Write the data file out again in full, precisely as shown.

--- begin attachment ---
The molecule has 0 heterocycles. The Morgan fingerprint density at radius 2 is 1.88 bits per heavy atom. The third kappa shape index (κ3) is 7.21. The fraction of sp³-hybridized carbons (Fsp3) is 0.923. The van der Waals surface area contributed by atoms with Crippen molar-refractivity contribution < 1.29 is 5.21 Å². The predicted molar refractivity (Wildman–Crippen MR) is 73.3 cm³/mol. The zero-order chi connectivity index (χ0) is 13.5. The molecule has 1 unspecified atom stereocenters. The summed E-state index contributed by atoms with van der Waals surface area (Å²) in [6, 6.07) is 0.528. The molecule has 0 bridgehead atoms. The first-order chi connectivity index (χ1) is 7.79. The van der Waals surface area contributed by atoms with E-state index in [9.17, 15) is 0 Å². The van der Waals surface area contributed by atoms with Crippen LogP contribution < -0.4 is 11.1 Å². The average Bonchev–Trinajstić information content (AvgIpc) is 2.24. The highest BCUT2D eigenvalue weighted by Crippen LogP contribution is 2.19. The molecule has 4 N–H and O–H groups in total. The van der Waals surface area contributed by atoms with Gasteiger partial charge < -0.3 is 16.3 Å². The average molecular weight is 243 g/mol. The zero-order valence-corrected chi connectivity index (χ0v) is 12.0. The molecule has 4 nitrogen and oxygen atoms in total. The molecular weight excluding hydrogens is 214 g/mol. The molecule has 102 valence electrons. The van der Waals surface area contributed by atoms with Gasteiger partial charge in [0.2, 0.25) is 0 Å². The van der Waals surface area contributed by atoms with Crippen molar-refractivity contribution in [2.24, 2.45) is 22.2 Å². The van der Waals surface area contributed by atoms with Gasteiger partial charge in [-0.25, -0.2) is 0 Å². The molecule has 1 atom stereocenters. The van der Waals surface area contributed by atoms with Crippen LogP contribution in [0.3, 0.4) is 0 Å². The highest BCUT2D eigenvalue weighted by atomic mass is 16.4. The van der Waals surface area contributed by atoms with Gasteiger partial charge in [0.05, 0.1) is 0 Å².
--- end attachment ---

The molecule has 0 heterocycles. The Morgan fingerprint density at radius 2 is 1.88 bits per heavy atom. The third kappa shape index (κ3) is 7.21. The fraction of sp³-hybridized carbons (Fsp3) is 0.923. The van der Waals surface area contributed by atoms with Crippen molar-refractivity contribution < 1.29 is 5.21 Å². The predicted molar refractivity (Wildman–Crippen MR) is 73.3 cm³/mol. The zero-order chi connectivity index (χ0) is 13.5. The molecule has 1 unspecified atom stereocenters. The summed E-state index contributed by atoms with van der Waals surface area (Å²) in [6, 6.07) is 0.528. The molecule has 0 bridgehead atoms. The first-order chi connectivity index (χ1) is 7.79. The van der Waals surface area contributed by atoms with E-state index in [9.17, 15) is 0 Å². The van der Waals surface area contributed by atoms with Crippen LogP contribution < -0.4 is 11.1 Å². The average Bonchev–Trinajstić information content (AvgIpc) is 2.24. The highest BCUT2D eigenvalue weighted by Crippen LogP contribution is 2.19. The molecule has 4 N–H and O–H groups in total. The van der Waals surface area contributed by atoms with Gasteiger partial charge < -0.3 is 16.3 Å². The average molecular weight is 243 g/mol. The zero-order valence-corrected chi connectivity index (χ0v) is 12.0. The molecule has 4 nitrogen and oxygen atoms in total. The molecular weight excluding hydrogens is 214 g/mol. The molecule has 102 valence electrons. The van der Waals surface area contributed by atoms with Gasteiger partial charge in [0.2, 0.25) is 0 Å². The van der Waals surface area contributed by atoms with Crippen molar-refractivity contribution in [2.24, 2.45) is 22.2 Å². The van der Waals surface area contributed by atoms with Gasteiger partial charge in [-0.25, -0.2) is 0 Å². The molecule has 1 atom stereocenters. The van der Waals surface area contributed by atoms with Crippen LogP contribution in [0.3, 0.4) is 0 Å². The highest BCUT2D eigenvalue weighted by atomic mass is 16.4. The van der Waals surface area contributed by atoms with Gasteiger partial charge in [0.05, 0.1) is 0 Å².